Thiruvananthapuram: With protests mounting over the new Motor Vehicles (Amendment) Act, Kerala Transport minister A K Saseendran on Monday urged Union minister Nitin Gadkari to bring in an ordinance, giving flexibility to States to fix compounding fee at rates proportionate to the gravity of the offences and which was affordable to the public.
The fine fixed in the Act as per the Union government’s proposal are “very high and disproportionate to the gravity of offences,” leading to large-scale public protest, he said in the letter. The minister said the State government had issued the notification as per Section 200 of the Act, revising the compounding fee from 1 September.
Earlier, there were provisions for flexibility and the State government could fix the compounding fee upto a certain amount. However, now except in limited number of sections, this power has been withdrawn and the Centre itself has fixed the fine amount at a higher level, making it difficult for the state to fix the compounding fee below that fixed in the act, the copy of letter made available to PTI stated.
Hence, as in the earlier provisions of the MV Act, the flexibility for fixing the compounding fee proportionate to the gravity of offences and affordable to the common public by the state government should be restored, it was stated. The minister also urged Gadkari to take urgent steps to issue an ordinance amending the MV Act to remove the practical difficulties being faced by state governments and also to issue necessary clarifications to the State government.
Kerala also wanted reduction of the fine and imprisonment in respect of other offences, which do not come under section 200 of the M V Act, Saseendran said in the letter. The State also wanted removal of the provisions allowing privatisation of the sector as suggested several times.
The minister also pointed out that Kerala has a large NRI population who visit the State only once in five years. They were finding it difficult to renew their licenses as the earlier provision of allowing renewal within five years of expiry has now been changed to within one year.
Hence, as a one-time measure, those whose licenses have expired in the last five years should be permitted to renew the same without undergoing the test as was applicable till 1 September, the minister said.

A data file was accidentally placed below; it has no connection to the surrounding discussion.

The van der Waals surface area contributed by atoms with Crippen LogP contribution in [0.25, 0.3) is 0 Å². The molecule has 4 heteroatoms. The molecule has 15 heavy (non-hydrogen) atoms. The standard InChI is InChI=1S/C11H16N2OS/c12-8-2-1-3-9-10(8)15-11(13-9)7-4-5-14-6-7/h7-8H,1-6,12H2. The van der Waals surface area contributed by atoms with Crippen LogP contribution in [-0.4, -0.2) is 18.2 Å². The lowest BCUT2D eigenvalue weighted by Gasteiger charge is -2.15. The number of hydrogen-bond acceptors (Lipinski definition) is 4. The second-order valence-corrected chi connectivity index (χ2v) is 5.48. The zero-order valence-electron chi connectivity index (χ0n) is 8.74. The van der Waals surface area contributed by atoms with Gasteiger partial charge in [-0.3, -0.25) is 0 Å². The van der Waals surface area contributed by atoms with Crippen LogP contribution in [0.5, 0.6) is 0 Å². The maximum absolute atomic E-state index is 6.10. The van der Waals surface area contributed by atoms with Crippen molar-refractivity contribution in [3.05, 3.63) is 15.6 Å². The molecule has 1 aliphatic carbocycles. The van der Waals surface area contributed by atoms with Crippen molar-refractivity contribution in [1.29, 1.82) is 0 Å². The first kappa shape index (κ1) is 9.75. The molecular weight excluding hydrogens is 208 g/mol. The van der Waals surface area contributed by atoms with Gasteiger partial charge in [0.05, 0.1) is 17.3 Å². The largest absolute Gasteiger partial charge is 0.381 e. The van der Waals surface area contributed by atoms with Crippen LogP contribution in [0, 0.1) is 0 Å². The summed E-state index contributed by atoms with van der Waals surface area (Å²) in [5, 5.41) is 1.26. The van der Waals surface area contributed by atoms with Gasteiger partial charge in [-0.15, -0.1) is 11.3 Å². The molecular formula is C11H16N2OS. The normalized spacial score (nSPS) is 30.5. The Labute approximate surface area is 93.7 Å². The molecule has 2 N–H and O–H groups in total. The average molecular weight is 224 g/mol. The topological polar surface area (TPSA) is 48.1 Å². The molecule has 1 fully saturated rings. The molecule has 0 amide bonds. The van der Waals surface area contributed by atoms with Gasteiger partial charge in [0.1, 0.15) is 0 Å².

Only four States have issued the notifications till now and some have openly declared that they would not implement the new provisions of the Act, the minister pointed out. Earlier, after chairing a high-level meeting here to discuss the issue, the minister had told reporters that the state was prepared to wait for some more days until there was a clarity on the matter from the centre.
During the Onam celebrations, the State had not implemented the new MV rules. Kerala’s decision to write to the centre comes close on the heels of the Union minister’s statement that state governments can decide on the fines. On 11 September, Gadkari, while addressing an event in New Delhi had said that the government’s motive behind increasing the fine amount was to save lives of people and not to collect revenue.
“The state government can decide on fines. There is no problem. But this is not a revenue earning proposal. This is for saving lives of people. We are losing two per cent of GDP due to road accidents. Is it not the responsibility of the government to save the lives of the people? That is the spirit behind the law. It was not the intention of the government to increase fines to get revenue for the government,” Gadkari had said.
Maharashtra Transport minister Diwakar Raote had requested Gadkari to reconsider and reduce the “exorbitantly increased” fines under the MV Act, while the BJP-ruled government in Gujarat has decided to drastically reduce the fines. The Jharkhand government has given a three-month breather to its people from the steep fines.